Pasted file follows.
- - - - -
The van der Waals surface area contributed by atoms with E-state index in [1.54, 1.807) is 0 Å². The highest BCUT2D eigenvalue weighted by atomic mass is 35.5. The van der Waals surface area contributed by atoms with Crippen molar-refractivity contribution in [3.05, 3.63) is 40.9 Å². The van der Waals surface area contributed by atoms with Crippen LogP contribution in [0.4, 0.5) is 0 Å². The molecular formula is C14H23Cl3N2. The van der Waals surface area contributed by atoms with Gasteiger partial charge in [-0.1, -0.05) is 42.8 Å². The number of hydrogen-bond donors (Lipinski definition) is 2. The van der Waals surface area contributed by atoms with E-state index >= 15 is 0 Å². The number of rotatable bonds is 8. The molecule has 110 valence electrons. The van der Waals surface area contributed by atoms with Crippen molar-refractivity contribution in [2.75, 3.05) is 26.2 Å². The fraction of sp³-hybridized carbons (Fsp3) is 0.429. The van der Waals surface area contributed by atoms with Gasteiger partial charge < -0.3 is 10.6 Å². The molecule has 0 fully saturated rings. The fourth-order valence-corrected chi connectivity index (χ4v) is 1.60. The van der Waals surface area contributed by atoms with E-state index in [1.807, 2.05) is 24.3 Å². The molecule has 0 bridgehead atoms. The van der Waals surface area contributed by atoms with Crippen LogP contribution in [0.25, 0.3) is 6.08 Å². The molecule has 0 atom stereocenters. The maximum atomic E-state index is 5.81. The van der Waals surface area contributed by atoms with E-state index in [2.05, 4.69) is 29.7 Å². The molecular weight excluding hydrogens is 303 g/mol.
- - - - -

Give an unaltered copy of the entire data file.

The van der Waals surface area contributed by atoms with E-state index in [1.54, 1.807) is 0 Å². The highest BCUT2D eigenvalue weighted by atomic mass is 35.5. The van der Waals surface area contributed by atoms with Crippen molar-refractivity contribution in [3.05, 3.63) is 40.9 Å². The van der Waals surface area contributed by atoms with Crippen LogP contribution in [0.4, 0.5) is 0 Å². The molecular formula is C14H23Cl3N2. The van der Waals surface area contributed by atoms with Gasteiger partial charge in [-0.1, -0.05) is 42.8 Å². The number of hydrogen-bond donors (Lipinski definition) is 2. The van der Waals surface area contributed by atoms with E-state index >= 15 is 0 Å². The number of rotatable bonds is 8. The molecule has 110 valence electrons. The van der Waals surface area contributed by atoms with Crippen molar-refractivity contribution in [2.75, 3.05) is 26.2 Å². The fraction of sp³-hybridized carbons (Fsp3) is 0.429. The van der Waals surface area contributed by atoms with Gasteiger partial charge < -0.3 is 10.6 Å². The molecule has 0 fully saturated rings. The fourth-order valence-corrected chi connectivity index (χ4v) is 1.60. The van der Waals surface area contributed by atoms with E-state index in [1.807, 2.05) is 24.3 Å². The molecule has 0 bridgehead atoms. The van der Waals surface area contributed by atoms with Crippen LogP contribution in [0.25, 0.3) is 6.08 Å². The molecule has 0 atom stereocenters. The maximum atomic E-state index is 5.81. The van der Waals surface area contributed by atoms with E-state index in [2.05, 4.69) is 29.7 Å². The molecular weight excluding hydrogens is 303 g/mol.